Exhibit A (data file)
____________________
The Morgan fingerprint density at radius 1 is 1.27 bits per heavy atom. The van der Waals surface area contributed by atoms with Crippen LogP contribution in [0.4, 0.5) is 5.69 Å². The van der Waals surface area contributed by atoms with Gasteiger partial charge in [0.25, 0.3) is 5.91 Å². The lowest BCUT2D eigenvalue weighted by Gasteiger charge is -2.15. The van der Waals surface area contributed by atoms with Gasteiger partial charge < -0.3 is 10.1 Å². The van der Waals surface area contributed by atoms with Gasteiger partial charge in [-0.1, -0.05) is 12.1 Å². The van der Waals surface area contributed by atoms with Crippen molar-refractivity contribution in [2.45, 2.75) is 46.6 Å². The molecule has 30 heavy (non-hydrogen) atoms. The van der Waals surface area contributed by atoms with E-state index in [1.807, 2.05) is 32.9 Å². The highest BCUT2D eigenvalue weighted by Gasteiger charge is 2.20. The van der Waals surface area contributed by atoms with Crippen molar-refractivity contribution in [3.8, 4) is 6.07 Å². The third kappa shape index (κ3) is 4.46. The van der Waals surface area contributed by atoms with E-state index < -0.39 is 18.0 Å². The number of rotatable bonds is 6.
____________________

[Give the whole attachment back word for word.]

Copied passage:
The Morgan fingerprint density at radius 1 is 1.27 bits per heavy atom. The van der Waals surface area contributed by atoms with Crippen LogP contribution in [0.4, 0.5) is 5.69 Å². The van der Waals surface area contributed by atoms with Gasteiger partial charge in [0.25, 0.3) is 5.91 Å². The lowest BCUT2D eigenvalue weighted by Gasteiger charge is -2.15. The van der Waals surface area contributed by atoms with Gasteiger partial charge < -0.3 is 10.1 Å². The van der Waals surface area contributed by atoms with Gasteiger partial charge in [-0.1, -0.05) is 12.1 Å². The van der Waals surface area contributed by atoms with Crippen molar-refractivity contribution in [2.45, 2.75) is 46.6 Å². The molecule has 30 heavy (non-hydrogen) atoms. The van der Waals surface area contributed by atoms with E-state index in [1.807, 2.05) is 32.9 Å². The highest BCUT2D eigenvalue weighted by Gasteiger charge is 2.20. The van der Waals surface area contributed by atoms with Crippen molar-refractivity contribution in [3.8, 4) is 6.07 Å². The third kappa shape index (κ3) is 4.46. The van der Waals surface area contributed by atoms with E-state index < -0.39 is 18.0 Å². The number of rotatable bonds is 6.